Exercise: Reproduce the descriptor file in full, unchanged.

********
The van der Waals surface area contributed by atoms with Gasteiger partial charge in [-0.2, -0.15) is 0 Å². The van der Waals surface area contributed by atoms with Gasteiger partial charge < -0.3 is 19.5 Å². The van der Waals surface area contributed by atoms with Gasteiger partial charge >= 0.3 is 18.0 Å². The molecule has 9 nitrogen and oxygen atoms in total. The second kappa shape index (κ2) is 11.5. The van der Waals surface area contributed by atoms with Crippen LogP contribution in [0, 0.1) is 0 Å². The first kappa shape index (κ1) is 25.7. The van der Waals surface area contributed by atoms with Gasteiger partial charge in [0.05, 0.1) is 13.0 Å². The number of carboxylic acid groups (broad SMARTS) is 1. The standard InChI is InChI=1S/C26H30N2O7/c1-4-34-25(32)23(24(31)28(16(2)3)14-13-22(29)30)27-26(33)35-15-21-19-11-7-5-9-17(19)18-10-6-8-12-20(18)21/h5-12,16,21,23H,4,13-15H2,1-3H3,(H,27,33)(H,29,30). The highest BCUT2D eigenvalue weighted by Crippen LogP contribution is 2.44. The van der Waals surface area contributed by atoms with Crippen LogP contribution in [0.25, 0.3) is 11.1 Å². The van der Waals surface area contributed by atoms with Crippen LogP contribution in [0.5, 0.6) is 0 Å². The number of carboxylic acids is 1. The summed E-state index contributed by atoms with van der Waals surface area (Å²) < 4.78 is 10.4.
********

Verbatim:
The van der Waals surface area contributed by atoms with Gasteiger partial charge in [-0.2, -0.15) is 0 Å². The van der Waals surface area contributed by atoms with Gasteiger partial charge < -0.3 is 19.5 Å². The van der Waals surface area contributed by atoms with Gasteiger partial charge >= 0.3 is 18.0 Å². The molecule has 9 nitrogen and oxygen atoms in total. The second kappa shape index (κ2) is 11.5. The van der Waals surface area contributed by atoms with Crippen LogP contribution in [0, 0.1) is 0 Å². The first kappa shape index (κ1) is 25.7. The van der Waals surface area contributed by atoms with Gasteiger partial charge in [0.05, 0.1) is 13.0 Å². The number of carboxylic acid groups (broad SMARTS) is 1. The standard InChI is InChI=1S/C26H30N2O7/c1-4-34-25(32)23(24(31)28(16(2)3)14-13-22(29)30)27-26(33)35-15-21-19-11-7-5-9-17(19)18-10-6-8-12-20(18)21/h5-12,16,21,23H,4,13-15H2,1-3H3,(H,27,33)(H,29,30). The highest BCUT2D eigenvalue weighted by Crippen LogP contribution is 2.44. The van der Waals surface area contributed by atoms with Crippen LogP contribution in [0.25, 0.3) is 11.1 Å². The van der Waals surface area contributed by atoms with Crippen LogP contribution in [0.5, 0.6) is 0 Å². The number of carboxylic acids is 1. The summed E-state index contributed by atoms with van der Waals surface area (Å²) < 4.78 is 10.4.